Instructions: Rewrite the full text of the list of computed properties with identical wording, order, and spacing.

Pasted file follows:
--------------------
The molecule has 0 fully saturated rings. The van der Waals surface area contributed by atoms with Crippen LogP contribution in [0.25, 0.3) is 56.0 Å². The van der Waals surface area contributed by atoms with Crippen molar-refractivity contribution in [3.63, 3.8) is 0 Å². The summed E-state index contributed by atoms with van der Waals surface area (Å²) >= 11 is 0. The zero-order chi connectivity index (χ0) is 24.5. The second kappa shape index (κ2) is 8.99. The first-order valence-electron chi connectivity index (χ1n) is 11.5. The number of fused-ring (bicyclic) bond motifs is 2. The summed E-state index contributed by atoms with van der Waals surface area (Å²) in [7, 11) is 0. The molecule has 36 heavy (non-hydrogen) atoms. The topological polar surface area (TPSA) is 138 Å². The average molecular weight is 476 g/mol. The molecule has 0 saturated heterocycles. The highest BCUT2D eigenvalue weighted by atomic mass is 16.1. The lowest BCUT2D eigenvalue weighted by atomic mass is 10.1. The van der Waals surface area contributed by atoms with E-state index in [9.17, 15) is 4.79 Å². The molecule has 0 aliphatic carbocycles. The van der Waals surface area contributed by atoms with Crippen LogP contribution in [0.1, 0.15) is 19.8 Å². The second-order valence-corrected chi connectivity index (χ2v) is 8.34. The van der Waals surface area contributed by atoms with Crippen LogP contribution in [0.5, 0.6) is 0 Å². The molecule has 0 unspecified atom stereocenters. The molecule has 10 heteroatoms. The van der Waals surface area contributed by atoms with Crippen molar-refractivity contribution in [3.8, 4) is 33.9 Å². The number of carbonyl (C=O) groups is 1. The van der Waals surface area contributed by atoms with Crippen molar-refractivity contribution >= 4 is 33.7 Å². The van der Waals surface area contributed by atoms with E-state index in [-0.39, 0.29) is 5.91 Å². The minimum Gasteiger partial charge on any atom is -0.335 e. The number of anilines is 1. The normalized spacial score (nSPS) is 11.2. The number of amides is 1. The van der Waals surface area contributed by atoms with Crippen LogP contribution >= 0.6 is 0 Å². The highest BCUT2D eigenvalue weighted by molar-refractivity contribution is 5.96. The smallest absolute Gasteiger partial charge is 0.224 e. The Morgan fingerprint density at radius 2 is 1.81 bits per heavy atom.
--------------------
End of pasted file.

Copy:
The molecule has 0 fully saturated rings. The van der Waals surface area contributed by atoms with Crippen LogP contribution in [0.25, 0.3) is 56.0 Å². The van der Waals surface area contributed by atoms with Crippen molar-refractivity contribution in [3.63, 3.8) is 0 Å². The summed E-state index contributed by atoms with van der Waals surface area (Å²) >= 11 is 0. The zero-order chi connectivity index (χ0) is 24.5. The second kappa shape index (κ2) is 8.99. The first-order valence-electron chi connectivity index (χ1n) is 11.5. The number of fused-ring (bicyclic) bond motifs is 2. The summed E-state index contributed by atoms with van der Waals surface area (Å²) in [7, 11) is 0. The molecule has 36 heavy (non-hydrogen) atoms. The topological polar surface area (TPSA) is 138 Å². The average molecular weight is 476 g/mol. The molecule has 0 saturated heterocycles. The highest BCUT2D eigenvalue weighted by atomic mass is 16.1. The lowest BCUT2D eigenvalue weighted by atomic mass is 10.1. The van der Waals surface area contributed by atoms with E-state index in [9.17, 15) is 4.79 Å². The molecule has 0 aliphatic carbocycles. The van der Waals surface area contributed by atoms with Crippen LogP contribution in [0.1, 0.15) is 19.8 Å². The second-order valence-corrected chi connectivity index (χ2v) is 8.34. The van der Waals surface area contributed by atoms with Crippen LogP contribution in [0.5, 0.6) is 0 Å². The molecule has 0 unspecified atom stereocenters. The molecule has 10 heteroatoms. The van der Waals surface area contributed by atoms with Crippen molar-refractivity contribution in [3.8, 4) is 33.9 Å². The number of carbonyl (C=O) groups is 1. The van der Waals surface area contributed by atoms with Crippen molar-refractivity contribution >= 4 is 33.7 Å². The van der Waals surface area contributed by atoms with E-state index in [-0.39, 0.29) is 5.91 Å². The minimum Gasteiger partial charge on any atom is -0.335 e. The number of anilines is 1. The normalized spacial score (nSPS) is 11.2. The number of amides is 1. The van der Waals surface area contributed by atoms with Crippen LogP contribution >= 0.6 is 0 Å². The highest BCUT2D eigenvalue weighted by molar-refractivity contribution is 5.96. The smallest absolute Gasteiger partial charge is 0.224 e. The Morgan fingerprint density at radius 2 is 1.81 bits per heavy atom.